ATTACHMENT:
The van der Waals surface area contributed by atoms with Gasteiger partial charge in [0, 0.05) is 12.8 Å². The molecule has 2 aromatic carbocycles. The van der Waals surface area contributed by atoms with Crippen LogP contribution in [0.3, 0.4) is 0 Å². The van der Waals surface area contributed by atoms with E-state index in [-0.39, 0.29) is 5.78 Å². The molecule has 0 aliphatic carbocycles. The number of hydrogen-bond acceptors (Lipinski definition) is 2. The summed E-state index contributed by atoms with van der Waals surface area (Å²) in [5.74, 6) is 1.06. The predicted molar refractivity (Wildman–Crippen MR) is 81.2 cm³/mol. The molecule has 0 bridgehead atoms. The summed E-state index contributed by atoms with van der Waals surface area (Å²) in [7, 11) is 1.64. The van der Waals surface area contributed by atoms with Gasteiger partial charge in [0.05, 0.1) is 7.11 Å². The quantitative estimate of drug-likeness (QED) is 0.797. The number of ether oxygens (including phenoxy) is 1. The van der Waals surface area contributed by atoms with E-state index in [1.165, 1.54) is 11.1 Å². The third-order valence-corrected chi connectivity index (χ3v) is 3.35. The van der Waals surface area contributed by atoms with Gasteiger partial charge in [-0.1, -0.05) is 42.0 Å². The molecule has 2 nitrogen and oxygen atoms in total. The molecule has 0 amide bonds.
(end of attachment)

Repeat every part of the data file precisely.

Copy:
The van der Waals surface area contributed by atoms with Gasteiger partial charge in [0, 0.05) is 12.8 Å². The molecule has 2 aromatic carbocycles. The van der Waals surface area contributed by atoms with Crippen LogP contribution in [0.3, 0.4) is 0 Å². The van der Waals surface area contributed by atoms with E-state index in [-0.39, 0.29) is 5.78 Å². The molecule has 0 aliphatic carbocycles. The number of hydrogen-bond acceptors (Lipinski definition) is 2. The summed E-state index contributed by atoms with van der Waals surface area (Å²) in [5.74, 6) is 1.06. The predicted molar refractivity (Wildman–Crippen MR) is 81.2 cm³/mol. The molecule has 0 bridgehead atoms. The summed E-state index contributed by atoms with van der Waals surface area (Å²) in [7, 11) is 1.64. The van der Waals surface area contributed by atoms with Gasteiger partial charge in [0.05, 0.1) is 7.11 Å². The quantitative estimate of drug-likeness (QED) is 0.797. The number of ether oxygens (including phenoxy) is 1. The van der Waals surface area contributed by atoms with E-state index in [1.165, 1.54) is 11.1 Å². The third-order valence-corrected chi connectivity index (χ3v) is 3.35. The van der Waals surface area contributed by atoms with Gasteiger partial charge in [-0.1, -0.05) is 42.0 Å². The molecule has 2 nitrogen and oxygen atoms in total. The molecule has 0 amide bonds.